12 West Wing episodes that are ultimate therapy for the Trump era

When the real White House is too much to bear, there's always the sweet embrace of Aaron Sorkin's fictional Oval

Clémence Michallon
New York
@Clemence_Mcl
Sunday 22 September 2019 07:00
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The West Wing: Chief Justice Evelyn Baker Lang signs copy of 14th amendment

Twenty years have passed since the first episode of The West Wing aired, but some chapters of Josiah Bartlet's presidency seem more relevant than ever.

The show, which ran from 1999 to 2006, offered a refreshing portrayal of Capitol Hill by infusing a strong sense of morality and righteousness into the gritty world of DC politics.

Some episodes of Aaron Sorkin's political drama may thus bring solace to those seeking to escape the chaos of the Trump White House and the contentious news cycle that has spun since the Republican candidate's election in November 2016.

From the appointment of a progressive Supreme Court justice to a president's fight against bigotry, here are 12 episodes doubling up as therapy for the Trump era.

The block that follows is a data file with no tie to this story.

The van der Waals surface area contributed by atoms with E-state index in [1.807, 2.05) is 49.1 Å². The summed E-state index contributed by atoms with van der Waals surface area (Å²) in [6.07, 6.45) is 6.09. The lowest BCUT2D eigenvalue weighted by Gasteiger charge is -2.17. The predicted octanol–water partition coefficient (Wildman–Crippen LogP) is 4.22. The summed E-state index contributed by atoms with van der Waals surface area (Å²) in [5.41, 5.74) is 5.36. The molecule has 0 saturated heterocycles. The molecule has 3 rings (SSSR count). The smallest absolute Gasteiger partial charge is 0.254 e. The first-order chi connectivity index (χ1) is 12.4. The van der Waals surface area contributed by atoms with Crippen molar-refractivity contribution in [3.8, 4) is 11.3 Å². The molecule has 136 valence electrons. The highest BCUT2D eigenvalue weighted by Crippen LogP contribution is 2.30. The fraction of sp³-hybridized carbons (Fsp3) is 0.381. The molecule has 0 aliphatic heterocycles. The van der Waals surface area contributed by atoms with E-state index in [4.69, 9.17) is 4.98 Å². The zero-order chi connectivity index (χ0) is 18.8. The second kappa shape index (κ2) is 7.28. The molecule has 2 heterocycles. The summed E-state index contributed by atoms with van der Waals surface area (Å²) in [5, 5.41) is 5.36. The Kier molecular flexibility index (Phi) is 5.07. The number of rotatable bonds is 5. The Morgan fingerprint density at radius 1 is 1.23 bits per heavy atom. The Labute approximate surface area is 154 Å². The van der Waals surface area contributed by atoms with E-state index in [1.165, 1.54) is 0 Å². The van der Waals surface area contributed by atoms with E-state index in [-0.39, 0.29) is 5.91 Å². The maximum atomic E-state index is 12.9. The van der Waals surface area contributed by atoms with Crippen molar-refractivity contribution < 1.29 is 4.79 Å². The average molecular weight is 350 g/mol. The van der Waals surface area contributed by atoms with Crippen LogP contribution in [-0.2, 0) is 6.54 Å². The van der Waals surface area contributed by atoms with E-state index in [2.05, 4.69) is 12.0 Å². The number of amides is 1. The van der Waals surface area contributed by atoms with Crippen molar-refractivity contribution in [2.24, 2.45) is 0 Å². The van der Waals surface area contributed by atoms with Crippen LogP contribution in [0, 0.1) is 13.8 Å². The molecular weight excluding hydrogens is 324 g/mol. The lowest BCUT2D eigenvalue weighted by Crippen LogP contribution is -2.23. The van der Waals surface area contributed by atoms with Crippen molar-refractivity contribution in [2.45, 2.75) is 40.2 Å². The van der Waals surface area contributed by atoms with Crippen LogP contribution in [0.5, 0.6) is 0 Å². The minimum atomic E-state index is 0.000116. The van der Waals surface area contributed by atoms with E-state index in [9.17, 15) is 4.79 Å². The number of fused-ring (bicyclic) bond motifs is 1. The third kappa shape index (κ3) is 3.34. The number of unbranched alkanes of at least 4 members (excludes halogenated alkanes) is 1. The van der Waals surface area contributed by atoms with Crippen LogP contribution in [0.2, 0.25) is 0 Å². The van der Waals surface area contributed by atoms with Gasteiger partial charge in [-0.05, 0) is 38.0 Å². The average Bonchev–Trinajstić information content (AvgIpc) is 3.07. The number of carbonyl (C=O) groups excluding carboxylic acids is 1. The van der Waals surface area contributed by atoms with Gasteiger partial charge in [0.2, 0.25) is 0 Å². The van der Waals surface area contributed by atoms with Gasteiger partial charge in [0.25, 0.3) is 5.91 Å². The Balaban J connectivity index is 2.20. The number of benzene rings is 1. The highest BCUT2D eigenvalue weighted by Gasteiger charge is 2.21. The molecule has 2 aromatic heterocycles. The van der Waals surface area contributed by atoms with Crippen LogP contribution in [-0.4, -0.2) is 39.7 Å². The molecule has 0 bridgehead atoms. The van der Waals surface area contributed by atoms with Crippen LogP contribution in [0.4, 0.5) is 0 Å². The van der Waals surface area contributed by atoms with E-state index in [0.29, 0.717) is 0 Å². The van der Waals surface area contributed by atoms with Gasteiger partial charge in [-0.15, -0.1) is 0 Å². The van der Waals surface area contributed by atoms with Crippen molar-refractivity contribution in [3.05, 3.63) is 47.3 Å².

The Supremes – season five, episode 17

In this episode, which originally aired in 2004, the Bartlet administration must find a suitable replacement for Supreme Court Associate Justice Owen Brady following his sudden death.

Deputy Chief of Staff Josh Lyman suggests Evelyn Baker Lang (Glenn Close), a judge initially deemed too liberal to be confirmed.

"The conservative anchor of the Court has just died, a young, brilliant thinker, who brought the right out of the closet and championed a whole conservative revival," Lang herself says at one point.

"You cannot replace Owen Brady with a woman who overturned a parental consent law, you'd be shishkababed and set aflame on the South Lawn. Two reporters, three reporters have walked by since we started. I'm window dressing, that's fine. I'm happy to help, but let's just chat about the weather."

The situation closely echoes the controversy over the replacement of Antonin Scalia, who died in February 2016.